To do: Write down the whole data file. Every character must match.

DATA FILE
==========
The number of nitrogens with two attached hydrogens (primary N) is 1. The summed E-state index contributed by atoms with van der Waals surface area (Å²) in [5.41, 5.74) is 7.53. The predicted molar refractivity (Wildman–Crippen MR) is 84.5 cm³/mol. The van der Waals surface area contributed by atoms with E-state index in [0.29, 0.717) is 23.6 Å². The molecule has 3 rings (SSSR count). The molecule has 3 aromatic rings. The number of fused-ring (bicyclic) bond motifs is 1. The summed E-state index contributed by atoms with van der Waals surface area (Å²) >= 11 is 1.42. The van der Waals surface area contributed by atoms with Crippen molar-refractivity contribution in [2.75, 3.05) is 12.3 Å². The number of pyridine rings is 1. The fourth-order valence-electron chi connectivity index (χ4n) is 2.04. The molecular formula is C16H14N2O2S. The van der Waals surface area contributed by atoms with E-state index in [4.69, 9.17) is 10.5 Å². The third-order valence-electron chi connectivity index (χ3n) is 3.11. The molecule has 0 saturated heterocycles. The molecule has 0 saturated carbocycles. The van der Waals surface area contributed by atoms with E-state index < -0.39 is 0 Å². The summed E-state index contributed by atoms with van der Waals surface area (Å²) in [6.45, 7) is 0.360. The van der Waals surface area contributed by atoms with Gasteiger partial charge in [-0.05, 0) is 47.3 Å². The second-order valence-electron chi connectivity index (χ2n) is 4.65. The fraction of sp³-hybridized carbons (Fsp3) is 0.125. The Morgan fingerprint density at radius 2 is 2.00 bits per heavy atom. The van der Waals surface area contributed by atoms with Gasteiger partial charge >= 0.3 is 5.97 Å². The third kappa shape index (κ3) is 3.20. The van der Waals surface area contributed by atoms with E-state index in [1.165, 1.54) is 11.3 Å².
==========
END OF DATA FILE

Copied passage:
The number of nitrogens with two attached hydrogens (primary N) is 1. The summed E-state index contributed by atoms with van der Waals surface area (Å²) in [5.41, 5.74) is 7.53. The predicted molar refractivity (Wildman–Crippen MR) is 84.5 cm³/mol. The van der Waals surface area contributed by atoms with E-state index in [0.29, 0.717) is 23.6 Å². The molecule has 3 rings (SSSR count). The molecule has 3 aromatic rings. The number of fused-ring (bicyclic) bond motifs is 1. The summed E-state index contributed by atoms with van der Waals surface area (Å²) >= 11 is 1.42. The van der Waals surface area contributed by atoms with Crippen molar-refractivity contribution in [2.75, 3.05) is 12.3 Å². The number of pyridine rings is 1. The fourth-order valence-electron chi connectivity index (χ4n) is 2.04. The molecular formula is C16H14N2O2S. The van der Waals surface area contributed by atoms with E-state index in [4.69, 9.17) is 10.5 Å². The third-order valence-electron chi connectivity index (χ3n) is 3.11. The molecule has 0 saturated heterocycles. The molecule has 0 saturated carbocycles. The van der Waals surface area contributed by atoms with E-state index < -0.39 is 0 Å². The summed E-state index contributed by atoms with van der Waals surface area (Å²) in [6.45, 7) is 0.360. The van der Waals surface area contributed by atoms with Gasteiger partial charge in [-0.05, 0) is 47.3 Å². The second-order valence-electron chi connectivity index (χ2n) is 4.65. The fraction of sp³-hybridized carbons (Fsp3) is 0.125. The Morgan fingerprint density at radius 2 is 2.00 bits per heavy atom. The van der Waals surface area contributed by atoms with Gasteiger partial charge >= 0.3 is 5.97 Å². The third kappa shape index (κ3) is 3.20. The van der Waals surface area contributed by atoms with E-state index in [1.165, 1.54) is 11.3 Å².